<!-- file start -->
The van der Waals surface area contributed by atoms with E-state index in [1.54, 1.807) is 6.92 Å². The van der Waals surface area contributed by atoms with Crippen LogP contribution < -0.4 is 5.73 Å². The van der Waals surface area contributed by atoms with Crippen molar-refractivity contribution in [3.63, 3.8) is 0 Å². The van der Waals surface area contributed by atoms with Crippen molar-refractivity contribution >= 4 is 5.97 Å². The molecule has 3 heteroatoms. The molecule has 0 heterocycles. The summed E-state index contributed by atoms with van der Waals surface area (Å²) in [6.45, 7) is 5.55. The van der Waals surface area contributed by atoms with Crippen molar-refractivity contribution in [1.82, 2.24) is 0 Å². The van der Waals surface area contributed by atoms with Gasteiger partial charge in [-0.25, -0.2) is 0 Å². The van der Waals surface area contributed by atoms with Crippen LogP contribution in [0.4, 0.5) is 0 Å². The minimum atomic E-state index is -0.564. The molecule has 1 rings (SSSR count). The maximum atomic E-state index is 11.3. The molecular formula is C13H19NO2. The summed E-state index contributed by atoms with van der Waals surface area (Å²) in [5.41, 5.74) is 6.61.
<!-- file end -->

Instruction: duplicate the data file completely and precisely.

The van der Waals surface area contributed by atoms with E-state index in [1.54, 1.807) is 6.92 Å². The van der Waals surface area contributed by atoms with Crippen LogP contribution < -0.4 is 5.73 Å². The van der Waals surface area contributed by atoms with Crippen molar-refractivity contribution in [3.63, 3.8) is 0 Å². The van der Waals surface area contributed by atoms with Crippen molar-refractivity contribution >= 4 is 5.97 Å². The molecule has 3 heteroatoms. The molecule has 0 heterocycles. The summed E-state index contributed by atoms with van der Waals surface area (Å²) in [6.45, 7) is 5.55. The van der Waals surface area contributed by atoms with Crippen molar-refractivity contribution in [1.82, 2.24) is 0 Å². The van der Waals surface area contributed by atoms with Gasteiger partial charge in [-0.25, -0.2) is 0 Å². The van der Waals surface area contributed by atoms with Crippen LogP contribution in [0.4, 0.5) is 0 Å². The minimum atomic E-state index is -0.564. The molecule has 1 rings (SSSR count). The maximum atomic E-state index is 11.3. The molecular formula is C13H19NO2. The summed E-state index contributed by atoms with van der Waals surface area (Å²) in [5.41, 5.74) is 6.61.